Six-Year Anti-Doping Ban For Weightlifting Coach

New Zealand Sports Tribunal has suspended Daniel Milne, a weightlifting coach, from all sport for six years after he admitted to charges of trafficking and possession of prohibited substances.

In what is the first anti-doping violation of attempted trafficking in New Zealand, Milne admitted both charges before the Sports Tribunal.  The ban imposed on Milne means he will not be allowed to be involved in any form of sport for the six years of his ban, either as a competitor, coach, or trainer.

The lengthy ban was applauded by Drug Free Sport New Zealand chief executive Graeme Steel who said it served as a warning to coaches who encourage or assist with doping. Steel remarked coaches are there to support and inspire athletes, not to drag them into the mire of cheating through drug use and it is unacceptable for a coach to compromise an athlete’s integrity, health and sporting career in this way and he is pleased the tribunal has recognized this by delivering a tough sanction. Steel said courage of the young weightlifter in coming forward to report Milne was admirable.

The Drug Free Sport New Zealand chief executive also said it takes enormous strength of character to come forward to report someone in a position of authority, such as a coach and added this young athlete is to be commended for his bravery and in his view he is a role model for clean sport. Steel also remarked he hopes other athletes will be inspired by his conviction to do the right thing and out someone involved in doping.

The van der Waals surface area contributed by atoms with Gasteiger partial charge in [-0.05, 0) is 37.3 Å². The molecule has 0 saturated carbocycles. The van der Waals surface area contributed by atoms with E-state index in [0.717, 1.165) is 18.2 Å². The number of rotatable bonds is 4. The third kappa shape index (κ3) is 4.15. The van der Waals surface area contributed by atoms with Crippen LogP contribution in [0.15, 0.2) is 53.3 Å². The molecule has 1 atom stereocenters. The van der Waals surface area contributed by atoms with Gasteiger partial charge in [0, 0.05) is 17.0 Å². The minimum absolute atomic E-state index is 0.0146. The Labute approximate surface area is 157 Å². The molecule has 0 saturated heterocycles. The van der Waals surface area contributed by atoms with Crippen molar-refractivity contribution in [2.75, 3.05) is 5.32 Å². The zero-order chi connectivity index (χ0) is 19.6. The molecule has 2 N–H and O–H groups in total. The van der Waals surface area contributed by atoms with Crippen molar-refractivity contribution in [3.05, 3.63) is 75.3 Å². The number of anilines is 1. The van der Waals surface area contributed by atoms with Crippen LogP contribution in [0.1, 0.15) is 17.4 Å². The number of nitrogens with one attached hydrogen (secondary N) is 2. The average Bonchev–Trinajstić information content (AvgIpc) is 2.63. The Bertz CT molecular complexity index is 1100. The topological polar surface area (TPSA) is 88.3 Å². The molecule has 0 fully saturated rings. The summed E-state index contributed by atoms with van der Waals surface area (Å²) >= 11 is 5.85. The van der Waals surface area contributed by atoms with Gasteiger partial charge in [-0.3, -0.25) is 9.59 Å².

Milne offered to supply anabolic steroids and other performance enhancing prohibited substances to a 19-year-old weightlifter in a December 2012 party. Milne was coaching the weightlifter and this “offer” was to help him improve his competitive performance. The Tribunal, in its judgment, said Milne held a party at his house where he showed the weightlifter some products, offered to source them for him and showed him how to use them. Milne’s offer was declined by the young weightlifter and he communicated about this to another coach and this is how the Drug Free Sport New Zealand carried out investigations and referred the matter to the tribunal.

Initially, Milne denied the allegations but then admitted to two anti-doping rule violations, namely possessing and attempted trafficking (selling, giving, delivering, or distributing) a prohibited substances. It was noted by the Tribunal that there were aggravating factors including that the violations happened within an athlete and coach relationship and noted that the weightlifter was a young man who should have received mentoring and support from Milne, and this was not a one-off spontaneous mistake but reflected Milne’s unacceptable attitude towards use of prohibited substances.

The Tribunal added Milne was ashamed and contrite and had made positive contributions to the sport. The tribunal stated that the fundamental attack on the integrity of all sporting contests demands that the breach is not minimized. The tribunal also noted that Milne made positive and constructive contributions to the sport over the years but regrettably a period occurred where he lost focus and sound judgement. It also added he was still a relatively young man with some personal difficulties but still with clear potential.

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